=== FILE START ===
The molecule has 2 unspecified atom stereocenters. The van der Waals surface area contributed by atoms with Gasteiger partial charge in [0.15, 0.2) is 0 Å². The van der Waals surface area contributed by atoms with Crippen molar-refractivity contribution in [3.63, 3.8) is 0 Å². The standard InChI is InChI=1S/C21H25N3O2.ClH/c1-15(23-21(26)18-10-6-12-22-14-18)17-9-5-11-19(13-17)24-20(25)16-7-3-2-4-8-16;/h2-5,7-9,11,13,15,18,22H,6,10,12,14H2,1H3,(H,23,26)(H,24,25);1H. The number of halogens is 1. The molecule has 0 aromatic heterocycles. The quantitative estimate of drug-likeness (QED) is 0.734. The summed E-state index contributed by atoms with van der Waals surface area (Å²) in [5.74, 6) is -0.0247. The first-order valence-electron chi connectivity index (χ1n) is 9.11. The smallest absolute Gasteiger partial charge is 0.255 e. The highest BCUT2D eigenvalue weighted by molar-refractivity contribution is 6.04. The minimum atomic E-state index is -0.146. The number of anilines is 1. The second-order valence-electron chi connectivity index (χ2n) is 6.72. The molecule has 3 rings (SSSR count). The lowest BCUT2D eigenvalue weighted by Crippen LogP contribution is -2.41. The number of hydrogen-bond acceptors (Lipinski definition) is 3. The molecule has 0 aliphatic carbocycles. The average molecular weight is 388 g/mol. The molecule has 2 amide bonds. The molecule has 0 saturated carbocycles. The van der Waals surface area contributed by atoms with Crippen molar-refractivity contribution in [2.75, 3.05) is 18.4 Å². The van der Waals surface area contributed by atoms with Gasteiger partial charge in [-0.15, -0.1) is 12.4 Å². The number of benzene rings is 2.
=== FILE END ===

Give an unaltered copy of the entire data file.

The molecule has 2 unspecified atom stereocenters. The van der Waals surface area contributed by atoms with Gasteiger partial charge in [0.15, 0.2) is 0 Å². The van der Waals surface area contributed by atoms with Crippen molar-refractivity contribution in [3.63, 3.8) is 0 Å². The standard InChI is InChI=1S/C21H25N3O2.ClH/c1-15(23-21(26)18-10-6-12-22-14-18)17-9-5-11-19(13-17)24-20(25)16-7-3-2-4-8-16;/h2-5,7-9,11,13,15,18,22H,6,10,12,14H2,1H3,(H,23,26)(H,24,25);1H. The number of halogens is 1. The molecule has 0 aromatic heterocycles. The quantitative estimate of drug-likeness (QED) is 0.734. The summed E-state index contributed by atoms with van der Waals surface area (Å²) in [5.74, 6) is -0.0247. The first-order valence-electron chi connectivity index (χ1n) is 9.11. The smallest absolute Gasteiger partial charge is 0.255 e. The highest BCUT2D eigenvalue weighted by molar-refractivity contribution is 6.04. The minimum atomic E-state index is -0.146. The number of anilines is 1. The second-order valence-electron chi connectivity index (χ2n) is 6.72. The molecule has 3 rings (SSSR count). The lowest BCUT2D eigenvalue weighted by Crippen LogP contribution is -2.41. The number of hydrogen-bond acceptors (Lipinski definition) is 3. The molecule has 0 aliphatic carbocycles. The average molecular weight is 388 g/mol. The molecule has 2 amide bonds. The molecule has 0 saturated carbocycles. The van der Waals surface area contributed by atoms with Crippen molar-refractivity contribution in [2.75, 3.05) is 18.4 Å². The van der Waals surface area contributed by atoms with Gasteiger partial charge in [-0.15, -0.1) is 12.4 Å². The number of benzene rings is 2.